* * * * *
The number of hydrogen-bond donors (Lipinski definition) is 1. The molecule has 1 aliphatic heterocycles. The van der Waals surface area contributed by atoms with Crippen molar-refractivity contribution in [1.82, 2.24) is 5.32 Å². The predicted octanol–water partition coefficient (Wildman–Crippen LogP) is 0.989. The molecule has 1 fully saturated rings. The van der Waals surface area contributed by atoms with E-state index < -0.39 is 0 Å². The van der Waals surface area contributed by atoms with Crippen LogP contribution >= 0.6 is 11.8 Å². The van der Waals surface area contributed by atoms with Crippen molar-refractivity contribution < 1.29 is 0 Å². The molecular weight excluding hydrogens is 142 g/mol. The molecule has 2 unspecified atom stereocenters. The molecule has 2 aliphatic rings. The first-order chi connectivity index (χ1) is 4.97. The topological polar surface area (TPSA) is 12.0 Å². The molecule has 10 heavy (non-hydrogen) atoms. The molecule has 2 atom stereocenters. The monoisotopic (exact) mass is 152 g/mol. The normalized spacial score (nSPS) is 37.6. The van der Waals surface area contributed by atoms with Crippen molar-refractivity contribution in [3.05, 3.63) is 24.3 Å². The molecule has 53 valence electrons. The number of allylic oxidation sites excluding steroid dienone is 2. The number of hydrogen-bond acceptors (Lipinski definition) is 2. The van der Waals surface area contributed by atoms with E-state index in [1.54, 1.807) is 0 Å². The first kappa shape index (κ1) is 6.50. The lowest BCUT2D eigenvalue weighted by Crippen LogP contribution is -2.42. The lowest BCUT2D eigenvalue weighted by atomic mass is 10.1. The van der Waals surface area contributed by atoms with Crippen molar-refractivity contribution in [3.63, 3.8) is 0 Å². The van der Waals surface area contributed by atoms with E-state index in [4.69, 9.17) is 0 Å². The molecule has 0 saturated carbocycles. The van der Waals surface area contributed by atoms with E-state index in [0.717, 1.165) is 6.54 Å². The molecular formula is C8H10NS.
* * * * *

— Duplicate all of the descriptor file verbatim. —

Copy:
The number of hydrogen-bond donors (Lipinski definition) is 1. The molecule has 1 aliphatic heterocycles. The van der Waals surface area contributed by atoms with Crippen molar-refractivity contribution in [1.82, 2.24) is 5.32 Å². The predicted octanol–water partition coefficient (Wildman–Crippen LogP) is 0.989. The molecule has 1 fully saturated rings. The van der Waals surface area contributed by atoms with E-state index < -0.39 is 0 Å². The van der Waals surface area contributed by atoms with Crippen LogP contribution >= 0.6 is 11.8 Å². The van der Waals surface area contributed by atoms with Crippen molar-refractivity contribution < 1.29 is 0 Å². The molecular weight excluding hydrogens is 142 g/mol. The molecule has 2 unspecified atom stereocenters. The molecule has 2 aliphatic rings. The first-order chi connectivity index (χ1) is 4.97. The topological polar surface area (TPSA) is 12.0 Å². The molecule has 10 heavy (non-hydrogen) atoms. The molecule has 2 atom stereocenters. The monoisotopic (exact) mass is 152 g/mol. The normalized spacial score (nSPS) is 37.6. The van der Waals surface area contributed by atoms with Crippen molar-refractivity contribution in [3.05, 3.63) is 24.3 Å². The molecule has 53 valence electrons. The number of allylic oxidation sites excluding steroid dienone is 2. The number of hydrogen-bond acceptors (Lipinski definition) is 2. The van der Waals surface area contributed by atoms with E-state index in [1.54, 1.807) is 0 Å². The first kappa shape index (κ1) is 6.50. The lowest BCUT2D eigenvalue weighted by Crippen LogP contribution is -2.42. The lowest BCUT2D eigenvalue weighted by atomic mass is 10.1. The van der Waals surface area contributed by atoms with Crippen molar-refractivity contribution in [3.63, 3.8) is 0 Å². The van der Waals surface area contributed by atoms with E-state index in [4.69, 9.17) is 0 Å². The molecule has 0 saturated carbocycles. The van der Waals surface area contributed by atoms with E-state index in [0.717, 1.165) is 6.54 Å². The molecular formula is C8H10NS.